The phrase ‘written for the stage’ can be said of many productions over the years. However, this has perhaps never been truer than in the case of Hamilton. I confess that the album never captured my attention much on its own. I thought the concept was interesting, the rhythm enticing, and the lyrics incredibly well written. Despite this, I felt something was missing and was therefore never as spellbound by the musical as many around me. When Hamilton came to London’s West End however, I felt I had to see it to better understand the hype.
Though the theatre is under construction it is still clear to anyone walking by that Hamilton is performed here. Its name is proudly displayed on the walls in large bright letters, warding away confusion and inviting theatre lovers far and wide. As people enter the lavish foyer tickets are quickly printed and audience members are guided to their seats where they can marvel at the stage.
The lights go down and the crowd erupts into thunderous applause and cacophonous cheering. The music starts and slowly the cheering dies out as people focus is drawn to the singing on stage. Waves of excitement and cheer run through the audience with each new character’s entrance. The excitement could be due to this only being the second night of the performance, however it seems more likely that many in the audience are big fans of the show, evident by how they are mouthing along to each line of the performance.
The cast is made up of a myriad of ethnicities: a welcome respite from the history the show brings to life. Each cast member perfects their role and the audience is enraptured. Lyrics are brought to life through incredible acting and given additional meaning. Words once thought of as throwaways are now crucial to the performance. Lines once thought to be unrelated are now reflections, parallels, or contrasts. The slightest message and image is thought of and claims of the show being genius can now be confirmed by this audience.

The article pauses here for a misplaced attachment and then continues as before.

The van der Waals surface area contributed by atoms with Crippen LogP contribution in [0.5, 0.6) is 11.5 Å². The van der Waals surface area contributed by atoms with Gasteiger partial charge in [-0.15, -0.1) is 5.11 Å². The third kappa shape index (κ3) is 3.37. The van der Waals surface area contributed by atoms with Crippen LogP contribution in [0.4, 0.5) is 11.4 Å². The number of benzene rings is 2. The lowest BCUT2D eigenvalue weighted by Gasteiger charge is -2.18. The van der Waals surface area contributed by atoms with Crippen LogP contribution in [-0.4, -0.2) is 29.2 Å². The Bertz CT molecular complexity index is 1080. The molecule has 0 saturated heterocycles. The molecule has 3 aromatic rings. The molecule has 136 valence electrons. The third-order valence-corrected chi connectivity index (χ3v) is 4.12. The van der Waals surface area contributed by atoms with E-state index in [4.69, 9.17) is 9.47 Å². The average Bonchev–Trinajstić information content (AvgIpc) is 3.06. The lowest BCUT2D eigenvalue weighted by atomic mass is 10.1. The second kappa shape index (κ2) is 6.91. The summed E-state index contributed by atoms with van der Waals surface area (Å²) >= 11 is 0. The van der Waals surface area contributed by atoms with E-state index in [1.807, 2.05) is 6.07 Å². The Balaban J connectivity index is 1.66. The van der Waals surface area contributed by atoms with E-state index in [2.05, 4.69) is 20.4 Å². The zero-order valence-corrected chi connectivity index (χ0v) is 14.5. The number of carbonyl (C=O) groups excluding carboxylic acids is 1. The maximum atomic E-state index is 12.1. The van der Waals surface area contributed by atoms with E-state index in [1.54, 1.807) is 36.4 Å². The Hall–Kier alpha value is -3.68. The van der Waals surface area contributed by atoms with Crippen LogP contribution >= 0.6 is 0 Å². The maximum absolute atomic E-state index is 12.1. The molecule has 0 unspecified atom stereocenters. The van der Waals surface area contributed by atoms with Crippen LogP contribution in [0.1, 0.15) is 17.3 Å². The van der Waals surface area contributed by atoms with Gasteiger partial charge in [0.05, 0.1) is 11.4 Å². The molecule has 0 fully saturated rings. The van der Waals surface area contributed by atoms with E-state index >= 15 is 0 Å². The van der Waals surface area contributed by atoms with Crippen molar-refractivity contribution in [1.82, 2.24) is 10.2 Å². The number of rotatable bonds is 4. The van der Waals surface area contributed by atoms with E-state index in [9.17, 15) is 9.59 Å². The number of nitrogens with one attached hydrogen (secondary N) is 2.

The show is enrapturing from start to finish but even so a few numbers shine, even in comparison to the rest of the production. ‘You’ll Be Back’, which introduces us to king George, makes the audience laugh vehemently and each subsequent appearance by the king elicits matching laughter. ‘Satisfied’ is performed so powerfully that the audience sits bewildered and as it ends applause begins, so loud that it is nearly unmatched for the remainder of the show. It is visually stunning as scenes are re-enacted, rewound, and altered, and audibly bewitching as stock melodies are matched and used to transcend the song and tell us a deeper story of anguish, regret, and remorse. ‘Guns and Ships’, as well as ‘The Room Where It Happens’ are both showstoppers, each is acted so expertly and despite the difference in energy between the songs, the audience is no less enthralled by either. ‘Hurricane’ is probably the most impressive song visually. Set pieces are carried around the revolving stage to create the illusion of a real hurricane as Alexanders life falls apart around him.
The show ends to a standing ovation. After the long applause, the spectacle is over and individual conversations of praise and enchantment emerge throughout the audience. People can’t wait to discuss the show and their favourite moments. The audience rushes to the stands to buy show memorabilia and then to the stage door to meet the cast and congratulate them on an incredible performance. The night soon ends and people are ready to spread word of what proved to be an unforgettable night.